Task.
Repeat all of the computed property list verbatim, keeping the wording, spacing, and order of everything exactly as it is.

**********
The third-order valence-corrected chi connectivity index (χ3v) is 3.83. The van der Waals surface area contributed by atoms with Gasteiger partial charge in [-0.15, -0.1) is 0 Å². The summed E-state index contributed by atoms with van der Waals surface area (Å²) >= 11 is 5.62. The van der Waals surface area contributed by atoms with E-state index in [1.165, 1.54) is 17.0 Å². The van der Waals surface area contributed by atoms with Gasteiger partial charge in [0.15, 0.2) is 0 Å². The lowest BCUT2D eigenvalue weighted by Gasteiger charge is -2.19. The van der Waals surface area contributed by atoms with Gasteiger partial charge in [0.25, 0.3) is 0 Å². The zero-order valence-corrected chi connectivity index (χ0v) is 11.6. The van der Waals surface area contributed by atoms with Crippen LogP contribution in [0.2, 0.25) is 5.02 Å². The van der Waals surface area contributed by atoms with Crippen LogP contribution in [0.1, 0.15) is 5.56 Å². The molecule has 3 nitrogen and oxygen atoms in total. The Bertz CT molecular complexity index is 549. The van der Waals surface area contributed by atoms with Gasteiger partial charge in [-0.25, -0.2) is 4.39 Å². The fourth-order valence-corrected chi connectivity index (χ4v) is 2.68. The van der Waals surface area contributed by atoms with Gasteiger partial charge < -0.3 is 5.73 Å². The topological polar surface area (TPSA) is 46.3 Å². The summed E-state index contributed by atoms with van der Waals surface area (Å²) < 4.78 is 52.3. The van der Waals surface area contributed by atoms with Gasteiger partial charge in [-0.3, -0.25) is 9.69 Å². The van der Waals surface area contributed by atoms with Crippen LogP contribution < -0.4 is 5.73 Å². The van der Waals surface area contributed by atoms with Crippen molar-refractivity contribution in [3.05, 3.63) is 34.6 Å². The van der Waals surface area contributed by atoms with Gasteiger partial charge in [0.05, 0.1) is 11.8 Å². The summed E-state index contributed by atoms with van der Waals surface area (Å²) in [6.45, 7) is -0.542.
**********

The third-order valence-corrected chi connectivity index (χ3v) is 3.83. The van der Waals surface area contributed by atoms with Gasteiger partial charge in [-0.15, -0.1) is 0 Å². The summed E-state index contributed by atoms with van der Waals surface area (Å²) >= 11 is 5.62. The van der Waals surface area contributed by atoms with E-state index in [1.165, 1.54) is 17.0 Å². The van der Waals surface area contributed by atoms with Gasteiger partial charge in [0.15, 0.2) is 0 Å². The lowest BCUT2D eigenvalue weighted by Gasteiger charge is -2.19. The van der Waals surface area contributed by atoms with Gasteiger partial charge in [0.25, 0.3) is 0 Å². The zero-order valence-corrected chi connectivity index (χ0v) is 11.6. The van der Waals surface area contributed by atoms with Crippen LogP contribution in [0.2, 0.25) is 5.02 Å². The van der Waals surface area contributed by atoms with Crippen LogP contribution in [0.1, 0.15) is 5.56 Å². The molecule has 3 nitrogen and oxygen atoms in total. The Bertz CT molecular complexity index is 549. The van der Waals surface area contributed by atoms with Gasteiger partial charge in [-0.25, -0.2) is 4.39 Å². The fourth-order valence-corrected chi connectivity index (χ4v) is 2.68. The van der Waals surface area contributed by atoms with Gasteiger partial charge < -0.3 is 5.73 Å². The topological polar surface area (TPSA) is 46.3 Å². The summed E-state index contributed by atoms with van der Waals surface area (Å²) < 4.78 is 52.3. The van der Waals surface area contributed by atoms with Gasteiger partial charge in [-0.3, -0.25) is 9.69 Å². The van der Waals surface area contributed by atoms with Crippen LogP contribution < -0.4 is 5.73 Å². The van der Waals surface area contributed by atoms with Crippen molar-refractivity contribution in [3.05, 3.63) is 34.6 Å². The van der Waals surface area contributed by atoms with Gasteiger partial charge in [0.05, 0.1) is 11.8 Å². The summed E-state index contributed by atoms with van der Waals surface area (Å²) in [6.45, 7) is -0.542.